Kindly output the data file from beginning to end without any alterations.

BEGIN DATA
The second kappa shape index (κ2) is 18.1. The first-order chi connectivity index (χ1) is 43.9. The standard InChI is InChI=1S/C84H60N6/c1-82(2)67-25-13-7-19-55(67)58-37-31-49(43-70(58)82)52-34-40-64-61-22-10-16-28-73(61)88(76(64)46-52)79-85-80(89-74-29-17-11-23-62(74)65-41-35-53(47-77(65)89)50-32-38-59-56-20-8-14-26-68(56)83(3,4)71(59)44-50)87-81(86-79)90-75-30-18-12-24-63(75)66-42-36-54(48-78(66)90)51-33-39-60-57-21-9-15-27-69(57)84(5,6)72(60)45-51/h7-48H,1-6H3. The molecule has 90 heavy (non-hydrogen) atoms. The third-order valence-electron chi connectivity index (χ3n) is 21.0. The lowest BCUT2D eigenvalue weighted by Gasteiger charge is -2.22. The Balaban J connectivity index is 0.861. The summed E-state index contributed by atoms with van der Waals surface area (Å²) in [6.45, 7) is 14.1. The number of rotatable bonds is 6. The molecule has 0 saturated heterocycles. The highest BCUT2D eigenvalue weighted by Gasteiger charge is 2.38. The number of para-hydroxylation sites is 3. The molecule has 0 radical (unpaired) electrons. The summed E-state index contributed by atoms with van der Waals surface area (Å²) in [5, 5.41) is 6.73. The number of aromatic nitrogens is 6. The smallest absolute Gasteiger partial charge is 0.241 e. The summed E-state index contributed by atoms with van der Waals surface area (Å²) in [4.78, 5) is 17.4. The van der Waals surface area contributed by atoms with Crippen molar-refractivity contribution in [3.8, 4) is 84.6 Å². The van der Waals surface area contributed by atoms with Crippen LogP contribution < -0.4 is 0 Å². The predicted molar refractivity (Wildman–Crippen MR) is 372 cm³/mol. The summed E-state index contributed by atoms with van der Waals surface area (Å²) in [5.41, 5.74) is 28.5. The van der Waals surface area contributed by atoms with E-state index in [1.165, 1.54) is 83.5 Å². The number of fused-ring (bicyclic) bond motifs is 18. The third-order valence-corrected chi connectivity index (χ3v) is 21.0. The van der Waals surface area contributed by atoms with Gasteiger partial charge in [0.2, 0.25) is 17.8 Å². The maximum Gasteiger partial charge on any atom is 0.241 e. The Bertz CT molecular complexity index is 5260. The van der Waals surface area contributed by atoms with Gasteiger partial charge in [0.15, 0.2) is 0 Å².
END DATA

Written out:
The second kappa shape index (κ2) is 18.1. The first-order chi connectivity index (χ1) is 43.9. The standard InChI is InChI=1S/C84H60N6/c1-82(2)67-25-13-7-19-55(67)58-37-31-49(43-70(58)82)52-34-40-64-61-22-10-16-28-73(61)88(76(64)46-52)79-85-80(89-74-29-17-11-23-62(74)65-41-35-53(47-77(65)89)50-32-38-59-56-20-8-14-26-68(56)83(3,4)71(59)44-50)87-81(86-79)90-75-30-18-12-24-63(75)66-42-36-54(48-78(66)90)51-33-39-60-57-21-9-15-27-69(57)84(5,6)72(60)45-51/h7-48H,1-6H3. The molecule has 90 heavy (non-hydrogen) atoms. The third-order valence-electron chi connectivity index (χ3n) is 21.0. The lowest BCUT2D eigenvalue weighted by Gasteiger charge is -2.22. The Balaban J connectivity index is 0.861. The summed E-state index contributed by atoms with van der Waals surface area (Å²) in [6.45, 7) is 14.1. The number of rotatable bonds is 6. The molecule has 0 saturated heterocycles. The highest BCUT2D eigenvalue weighted by Gasteiger charge is 2.38. The number of para-hydroxylation sites is 3. The molecule has 0 radical (unpaired) electrons. The summed E-state index contributed by atoms with van der Waals surface area (Å²) in [5, 5.41) is 6.73. The number of aromatic nitrogens is 6. The smallest absolute Gasteiger partial charge is 0.241 e. The summed E-state index contributed by atoms with van der Waals surface area (Å²) in [4.78, 5) is 17.4. The van der Waals surface area contributed by atoms with Crippen molar-refractivity contribution in [3.8, 4) is 84.6 Å². The van der Waals surface area contributed by atoms with Crippen LogP contribution < -0.4 is 0 Å². The predicted molar refractivity (Wildman–Crippen MR) is 372 cm³/mol. The summed E-state index contributed by atoms with van der Waals surface area (Å²) in [5.41, 5.74) is 28.5. The van der Waals surface area contributed by atoms with E-state index in [1.165, 1.54) is 83.5 Å². The number of fused-ring (bicyclic) bond motifs is 18. The third-order valence-corrected chi connectivity index (χ3v) is 21.0. The van der Waals surface area contributed by atoms with Gasteiger partial charge in [0.2, 0.25) is 17.8 Å². The maximum Gasteiger partial charge on any atom is 0.241 e. The Bertz CT molecular complexity index is 5260. The van der Waals surface area contributed by atoms with Gasteiger partial charge in [0.15, 0.2) is 0 Å².